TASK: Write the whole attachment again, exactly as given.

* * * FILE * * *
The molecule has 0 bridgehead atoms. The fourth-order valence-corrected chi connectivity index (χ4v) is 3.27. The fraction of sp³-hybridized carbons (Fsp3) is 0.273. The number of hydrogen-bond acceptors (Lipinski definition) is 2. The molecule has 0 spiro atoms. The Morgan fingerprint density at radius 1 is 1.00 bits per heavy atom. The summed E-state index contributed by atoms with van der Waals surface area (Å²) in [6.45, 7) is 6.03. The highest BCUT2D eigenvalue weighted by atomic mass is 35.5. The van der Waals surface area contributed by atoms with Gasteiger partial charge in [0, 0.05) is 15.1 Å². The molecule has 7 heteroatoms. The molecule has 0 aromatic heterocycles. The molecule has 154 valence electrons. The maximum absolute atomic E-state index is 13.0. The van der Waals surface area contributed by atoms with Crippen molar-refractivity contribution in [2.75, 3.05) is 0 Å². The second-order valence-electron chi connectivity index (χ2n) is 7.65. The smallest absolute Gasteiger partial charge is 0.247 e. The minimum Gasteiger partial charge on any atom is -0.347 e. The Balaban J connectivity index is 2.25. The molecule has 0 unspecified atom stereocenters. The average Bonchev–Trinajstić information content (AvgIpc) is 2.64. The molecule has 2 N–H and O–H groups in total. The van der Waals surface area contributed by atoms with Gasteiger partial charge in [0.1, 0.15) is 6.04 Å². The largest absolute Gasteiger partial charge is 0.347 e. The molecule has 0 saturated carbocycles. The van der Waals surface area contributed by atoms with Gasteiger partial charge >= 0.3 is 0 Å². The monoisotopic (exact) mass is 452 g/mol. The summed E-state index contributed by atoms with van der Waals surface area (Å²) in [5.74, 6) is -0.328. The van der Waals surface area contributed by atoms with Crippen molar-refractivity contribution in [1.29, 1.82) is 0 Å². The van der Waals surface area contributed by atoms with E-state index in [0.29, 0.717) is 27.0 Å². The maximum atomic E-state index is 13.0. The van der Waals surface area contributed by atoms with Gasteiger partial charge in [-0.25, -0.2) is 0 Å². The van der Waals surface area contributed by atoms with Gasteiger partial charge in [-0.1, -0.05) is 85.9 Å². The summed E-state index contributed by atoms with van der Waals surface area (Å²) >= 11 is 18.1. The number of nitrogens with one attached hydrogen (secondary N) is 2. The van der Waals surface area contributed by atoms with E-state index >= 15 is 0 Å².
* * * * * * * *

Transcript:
The molecule has 0 bridgehead atoms. The fourth-order valence-corrected chi connectivity index (χ4v) is 3.27. The fraction of sp³-hybridized carbons (Fsp3) is 0.273. The number of hydrogen-bond acceptors (Lipinski definition) is 2. The molecule has 0 spiro atoms. The Morgan fingerprint density at radius 1 is 1.00 bits per heavy atom. The summed E-state index contributed by atoms with van der Waals surface area (Å²) in [6.45, 7) is 6.03. The highest BCUT2D eigenvalue weighted by atomic mass is 35.5. The van der Waals surface area contributed by atoms with Gasteiger partial charge in [0, 0.05) is 15.1 Å². The molecule has 7 heteroatoms. The molecule has 0 aromatic heterocycles. The molecule has 154 valence electrons. The maximum absolute atomic E-state index is 13.0. The van der Waals surface area contributed by atoms with Crippen molar-refractivity contribution in [2.75, 3.05) is 0 Å². The second-order valence-electron chi connectivity index (χ2n) is 7.65. The smallest absolute Gasteiger partial charge is 0.247 e. The minimum Gasteiger partial charge on any atom is -0.347 e. The Balaban J connectivity index is 2.25. The molecule has 0 unspecified atom stereocenters. The average Bonchev–Trinajstić information content (AvgIpc) is 2.64. The molecule has 2 N–H and O–H groups in total. The van der Waals surface area contributed by atoms with Gasteiger partial charge in [0.1, 0.15) is 6.04 Å². The largest absolute Gasteiger partial charge is 0.347 e. The molecule has 0 saturated carbocycles. The van der Waals surface area contributed by atoms with Gasteiger partial charge >= 0.3 is 0 Å². The monoisotopic (exact) mass is 452 g/mol. The summed E-state index contributed by atoms with van der Waals surface area (Å²) in [5.74, 6) is -0.328. The van der Waals surface area contributed by atoms with Crippen molar-refractivity contribution in [1.29, 1.82) is 0 Å². The van der Waals surface area contributed by atoms with E-state index in [0.29, 0.717) is 27.0 Å². The maximum atomic E-state index is 13.0. The van der Waals surface area contributed by atoms with Gasteiger partial charge in [-0.25, -0.2) is 0 Å². The van der Waals surface area contributed by atoms with Gasteiger partial charge in [-0.1, -0.05) is 85.9 Å². The summed E-state index contributed by atoms with van der Waals surface area (Å²) >= 11 is 18.1. The number of nitrogens with one attached hydrogen (secondary N) is 2. The van der Waals surface area contributed by atoms with E-state index >= 15 is 0 Å².